An increase in Repo Rate has negative impact primarily on Banks and other sectors which are affected by cost of bank loan like Auto, Housing etc. A reduction has an opposite impact.

In India, interest rate decisions are taken by Reserve Bank of India”s Central Board of Directors. The official interest rate is the benchmark repurchase rate. In 2014, the primary objective of RBI’s monetary policy became price stability, giving less importance to government”s borrowing, stability of the rupee exchange rate and the need to protect exports. In February 2015, the government and the central bank agreed to set a consumer inflation target of 4%, with a band of plus or minus 2 percentage points, from the financial year ending in March 2017.

The above graph shows key interest rates were hiked after June 2013 and remained unchanged for a long period and were reduced slightly after December 2014. Overall the interest rate is still on the higher side, since RBI is still not convinced that inflation can sustain at lower level. Industries and Government have urged to cut the interest rate, in order to fuel growth of the economy. The latest deep decline in both CPI and WPI could make the RBI reconsider the rates soon.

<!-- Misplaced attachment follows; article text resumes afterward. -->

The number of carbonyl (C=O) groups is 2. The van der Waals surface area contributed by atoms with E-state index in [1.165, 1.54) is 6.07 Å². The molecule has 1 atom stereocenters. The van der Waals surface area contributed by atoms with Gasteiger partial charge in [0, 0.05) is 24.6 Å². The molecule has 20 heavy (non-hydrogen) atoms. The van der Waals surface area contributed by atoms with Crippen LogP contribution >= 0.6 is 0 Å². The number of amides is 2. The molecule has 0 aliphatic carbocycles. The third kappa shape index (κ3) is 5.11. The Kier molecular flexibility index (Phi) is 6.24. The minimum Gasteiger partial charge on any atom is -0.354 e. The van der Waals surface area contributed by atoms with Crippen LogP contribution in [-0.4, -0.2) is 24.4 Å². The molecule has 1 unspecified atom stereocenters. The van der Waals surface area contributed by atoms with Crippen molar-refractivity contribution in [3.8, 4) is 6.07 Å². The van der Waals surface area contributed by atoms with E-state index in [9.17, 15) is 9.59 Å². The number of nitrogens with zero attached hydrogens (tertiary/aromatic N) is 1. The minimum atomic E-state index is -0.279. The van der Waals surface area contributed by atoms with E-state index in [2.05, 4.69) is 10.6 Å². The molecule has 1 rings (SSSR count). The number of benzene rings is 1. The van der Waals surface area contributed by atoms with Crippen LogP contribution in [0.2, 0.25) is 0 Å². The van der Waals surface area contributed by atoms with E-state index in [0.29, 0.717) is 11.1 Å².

Marginal Standing Facility (MSF)

MSF came into effect from 9th May 2011. MSF scheme is provided by RBI through which banks can borrow overnight up to 1% of their net demand and time liabilities (NDTL). However, with effect from 17th April 2012 RBI has raised the borrowing limit under the MSF from 1% to 2% of their NDTL outstanding at the end of the second preceding fortnight. The rate of interest for the amount borrowed through this facility is fixed at 100 basis points (i.e. 1%) above the repo rate for all scheduled commercial banks. However, the rate of interest on the amount borrowed from this facility got fixed at 300 basis points (i.e. 3%) above the repo rate with effect from 15th July 2013. In addition, access to the LAF window was reduced by RBI to just 0.5% of their NDTL which in turn forced banks to access the MSF window for their requirements. In the credit policy of September 2013, this was reversed, whereby MSF rate was cut by 75 bps from 10.25% to 9.5% and as on September 2013 MSF stands at 200 bps (2%) above the repo rate, which is considered as the “policy rate” in the economy.